Unemployment was the main topic of a televised debate between Swedish Prime Minister Goran Persson and the leader of the Moderate Party, less than two weeks ahead of a general election. The Social Democrat chief spoke of the economy in glowing terms, saying 550 new jobs were being created every day and attacked Fredrik Reinfeldt’s proposal to reduce benefits for the unemployed. But the Moderates claim less income tax and lower costs for bosses would boost employment. Although Swedes have a world-beating welfare state, low unemployment and a strong economy, the Social Democrats have been in power for 12 years and many voters want a change.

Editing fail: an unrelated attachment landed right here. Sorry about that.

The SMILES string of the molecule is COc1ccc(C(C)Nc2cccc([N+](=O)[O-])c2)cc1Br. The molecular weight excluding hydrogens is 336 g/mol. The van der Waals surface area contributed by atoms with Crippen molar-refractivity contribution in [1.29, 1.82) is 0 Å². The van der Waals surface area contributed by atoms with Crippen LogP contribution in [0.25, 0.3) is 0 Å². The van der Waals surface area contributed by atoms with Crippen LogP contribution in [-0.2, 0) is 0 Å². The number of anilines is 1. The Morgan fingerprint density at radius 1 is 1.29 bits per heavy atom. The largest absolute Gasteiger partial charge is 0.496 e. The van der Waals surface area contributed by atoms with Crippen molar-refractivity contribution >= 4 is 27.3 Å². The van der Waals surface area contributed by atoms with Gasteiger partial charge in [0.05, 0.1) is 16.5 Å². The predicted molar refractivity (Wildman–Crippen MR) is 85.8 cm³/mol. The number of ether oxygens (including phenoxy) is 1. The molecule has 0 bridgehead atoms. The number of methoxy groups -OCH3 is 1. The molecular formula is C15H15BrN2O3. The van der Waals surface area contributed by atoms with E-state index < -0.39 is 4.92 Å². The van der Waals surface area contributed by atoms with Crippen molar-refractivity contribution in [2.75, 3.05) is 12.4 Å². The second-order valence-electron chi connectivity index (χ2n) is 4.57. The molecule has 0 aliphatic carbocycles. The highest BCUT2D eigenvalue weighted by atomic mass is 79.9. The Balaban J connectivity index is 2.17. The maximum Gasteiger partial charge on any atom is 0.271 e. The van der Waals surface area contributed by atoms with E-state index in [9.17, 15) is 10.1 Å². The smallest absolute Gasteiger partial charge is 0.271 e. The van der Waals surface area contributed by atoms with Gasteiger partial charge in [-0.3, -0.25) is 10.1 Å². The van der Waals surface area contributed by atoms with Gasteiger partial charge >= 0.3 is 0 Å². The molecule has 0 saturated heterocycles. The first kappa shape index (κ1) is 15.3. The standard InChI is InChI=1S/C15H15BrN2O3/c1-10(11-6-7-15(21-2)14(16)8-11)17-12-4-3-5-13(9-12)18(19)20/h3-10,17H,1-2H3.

Under Reinfeldt, the Moderates have moved towards the centre ground, much like the Conservatives in Britain, and now style themselves as the “new workers’ party”. But a spying scandal appears to have handed the ruling party a boost in the polls. A member of the Liberal Party – the second largest group in the opposition bloc – hacked into the Social Democrats’ computer network.